Featured Leadership

Like A Lego

(Understanding the difference between Extroverts & Introverts)

People are like Legos, they only have so many connectors.

First of all, every Lego is created to connect with others. The same is true of humans. Whether you consider yourself and extrovert or an introvert you still have an inner need to genuinely connect with other human beings. The difference between an introvert and an extrovert is simply how many connectors you happen to have.

Would you fault a Lego with eight connectors because it could not connect directly with nine other Legos? Of course you wouldn’t. It was designed and created to only connect to a certain amount of Legos. It’s true that some Legos have more connectors than do others. Some are able to connect to dozens while others are only designed to connect to only two. They are all designed to connect but they all have a differing amount of connectors.

I. Frustration
I know people who seem to have dozens of connectors. They are genuinely close to several dozen people who consider them to be a personal and intimate friend. These “larger Legos” are social butterflies retaining the ability to have a heart-to-heart over coffee at 2:00pm with one friend, before heading over to the baby-shower of another friend at 4:00pm, and finally arriving at home to prepare a meal for a group of friends scheduled to dine at 6:30pm. These people are not frustrated but rather thrive on this social interaction. They have many connectors.

Frustration arrives when a person with only 6 connectors attempts to live as if she has 20.

II. Depersonalization
A person with fewer connectors will grow frustrated with trying to keep up with the social lives of others, and may even fall into the trap of loneliness and depersonalization. Because they have fewer connectors and feel obligated to keep connecting with newer people they may find it necessary to disconnect from deeper friendships in order to make room someone else. No matter who you are, you can only connect with so many people. This disconnection from a deep friend will lead to loneliness and likely into depersonalization. The new people I keep connecting to are simply names with faces and nothing more. It can be difficult to open up and truly care because you know that you will soon have to disconnect from them as you have everyone else.

III. Rudeness
“Smaller Legos” may identify this reality of their personality and make necessary life adjustments. In doing so they may find themselves declining invitations, opportunities, and even friend requests. This can be interpreted as rude by people with more connectors. So the name-calling might begin. She is stuck-up. He’s a snob. They’re cliquish.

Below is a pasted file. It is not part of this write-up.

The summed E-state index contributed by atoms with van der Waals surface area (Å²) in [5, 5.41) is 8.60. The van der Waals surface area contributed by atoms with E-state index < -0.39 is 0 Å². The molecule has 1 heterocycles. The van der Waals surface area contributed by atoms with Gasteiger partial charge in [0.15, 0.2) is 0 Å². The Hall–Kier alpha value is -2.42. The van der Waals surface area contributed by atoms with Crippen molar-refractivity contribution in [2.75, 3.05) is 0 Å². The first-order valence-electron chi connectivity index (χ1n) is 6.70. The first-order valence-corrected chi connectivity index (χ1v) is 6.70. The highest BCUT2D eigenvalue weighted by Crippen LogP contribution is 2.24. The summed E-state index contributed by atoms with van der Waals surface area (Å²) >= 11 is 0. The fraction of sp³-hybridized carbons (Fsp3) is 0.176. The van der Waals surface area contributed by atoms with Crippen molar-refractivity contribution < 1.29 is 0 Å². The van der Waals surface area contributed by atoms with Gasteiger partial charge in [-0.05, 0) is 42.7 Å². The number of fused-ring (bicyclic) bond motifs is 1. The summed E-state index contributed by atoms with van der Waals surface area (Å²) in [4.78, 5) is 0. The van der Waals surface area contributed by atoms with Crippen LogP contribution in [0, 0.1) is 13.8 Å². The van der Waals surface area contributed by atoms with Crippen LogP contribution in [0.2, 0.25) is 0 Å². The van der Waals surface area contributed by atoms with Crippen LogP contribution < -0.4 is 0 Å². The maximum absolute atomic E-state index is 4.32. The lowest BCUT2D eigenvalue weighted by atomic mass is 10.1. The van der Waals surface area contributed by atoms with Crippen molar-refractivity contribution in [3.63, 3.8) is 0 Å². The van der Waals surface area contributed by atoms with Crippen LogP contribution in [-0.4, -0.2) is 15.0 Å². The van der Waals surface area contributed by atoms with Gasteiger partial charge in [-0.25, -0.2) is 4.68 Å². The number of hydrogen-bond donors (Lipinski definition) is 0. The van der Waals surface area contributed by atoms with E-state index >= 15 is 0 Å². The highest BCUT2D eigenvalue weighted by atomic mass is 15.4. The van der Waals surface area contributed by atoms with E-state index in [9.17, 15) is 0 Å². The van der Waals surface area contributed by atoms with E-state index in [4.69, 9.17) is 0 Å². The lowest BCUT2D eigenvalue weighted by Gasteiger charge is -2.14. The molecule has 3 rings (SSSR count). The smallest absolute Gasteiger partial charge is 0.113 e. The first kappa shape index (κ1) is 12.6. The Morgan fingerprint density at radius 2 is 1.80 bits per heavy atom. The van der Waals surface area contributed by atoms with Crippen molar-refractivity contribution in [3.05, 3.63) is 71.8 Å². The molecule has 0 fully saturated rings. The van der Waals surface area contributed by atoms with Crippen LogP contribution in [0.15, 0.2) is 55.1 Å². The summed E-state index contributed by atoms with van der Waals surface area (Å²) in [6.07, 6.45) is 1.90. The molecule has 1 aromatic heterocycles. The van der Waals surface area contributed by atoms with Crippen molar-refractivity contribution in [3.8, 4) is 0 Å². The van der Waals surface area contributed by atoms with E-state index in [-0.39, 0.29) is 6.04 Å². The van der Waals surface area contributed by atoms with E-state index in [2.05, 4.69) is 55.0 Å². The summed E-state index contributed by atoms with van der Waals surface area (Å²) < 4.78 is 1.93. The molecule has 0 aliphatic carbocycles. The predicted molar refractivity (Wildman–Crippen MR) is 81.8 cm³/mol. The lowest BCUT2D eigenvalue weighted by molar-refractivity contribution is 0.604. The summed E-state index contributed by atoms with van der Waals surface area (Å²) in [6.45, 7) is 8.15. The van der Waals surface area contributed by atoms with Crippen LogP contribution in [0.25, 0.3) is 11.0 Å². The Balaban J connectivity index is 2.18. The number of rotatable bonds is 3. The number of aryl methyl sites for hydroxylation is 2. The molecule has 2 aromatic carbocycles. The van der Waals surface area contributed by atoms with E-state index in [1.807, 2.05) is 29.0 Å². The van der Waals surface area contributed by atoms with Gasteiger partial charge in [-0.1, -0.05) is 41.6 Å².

This doesn’t have to be the case! If you are a smaller Lego with fewer connectors – simply attempt to say no with grace, love, kindness, and understanding. Be keenly aware that you can refuse a friendship in friendly way. If you are a larger Lego with many connectors – attempt to show grace and understanding to those who may not see the social world in the same way you do.

Are you a Large Lego or a Small Lego? Do you think this concept is correct or am I way off base? Comment below:

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  • Reply
    February 15, 2016 at 7:08 pm

    I personally am a large Lego lol. Married
    To a small Lego. I think I enjoy connecting others though so I think there might be a third type of Lego. Miss you all!

    • Reply
      Josh Teis
      February 16, 2016 at 6:29 pm

      You truly are a large lego! And this is why we all love you!

  • Reply
    Daniel R.
    February 15, 2016 at 9:46 pm

    I really like this concept. I’m a smaller Lego and people are always trying to get me to be a large lego. Knowing that it’s okay not to have a bunch of connections,while haveing some valuable ones is very reassuring.

    • Reply
      Josh Teis
      February 16, 2016 at 6:30 pm


      Be who God created you to be.

      • Reply
        March 11, 2017 at 1:58 pm

        I’ve recently started a website, the information you provide on this web site has helped me tremendously. Thank you for all of your time & work. “If you would know strength and patience, welcome the company of trees.” by Hal Borland.VA:F [1.el5_908]p.6ase wait…VA:F [1.6.5_908](from 0 votes)

  • Reply
    February 16, 2016 at 1:15 am

    I’m definitely a small Lego and I’m always saying no to various social engagements if they’re outside my priorities.

    • Reply
      Josh Teis
      February 16, 2016 at 6:31 pm

      We must learn to say no.

  • Reply
    Tom H
    February 16, 2016 at 5:43 am

    I fit in with the small Lego group. I have friends who are large and small Legos. I tend to connect better with the small Lego people. By the way I love my large Lego friends too.

    • Reply
      Josh Teis
      February 16, 2016 at 6:33 pm

      Large legos are necessary if you are going to try to build anything of great size. Right? Love the large legos too

  • Reply
    February 16, 2016 at 12:20 pm


  • Reply
    Erik Stonebraker
    February 16, 2016 at 4:00 pm

    Don’t know what “lego” I am…..I am one of the most known people at church but zero close friends…?

    • Reply
      Josh Teis
      February 16, 2016 at 6:36 pm

      I think this can happen to big and small legos. When we attempt to connect to more people than we are designed to – this leads to less than deep relationships. In these cases I think it might be best to limit ones interaction with many and focus their time on just a few people. This investment will create deeper relationships.

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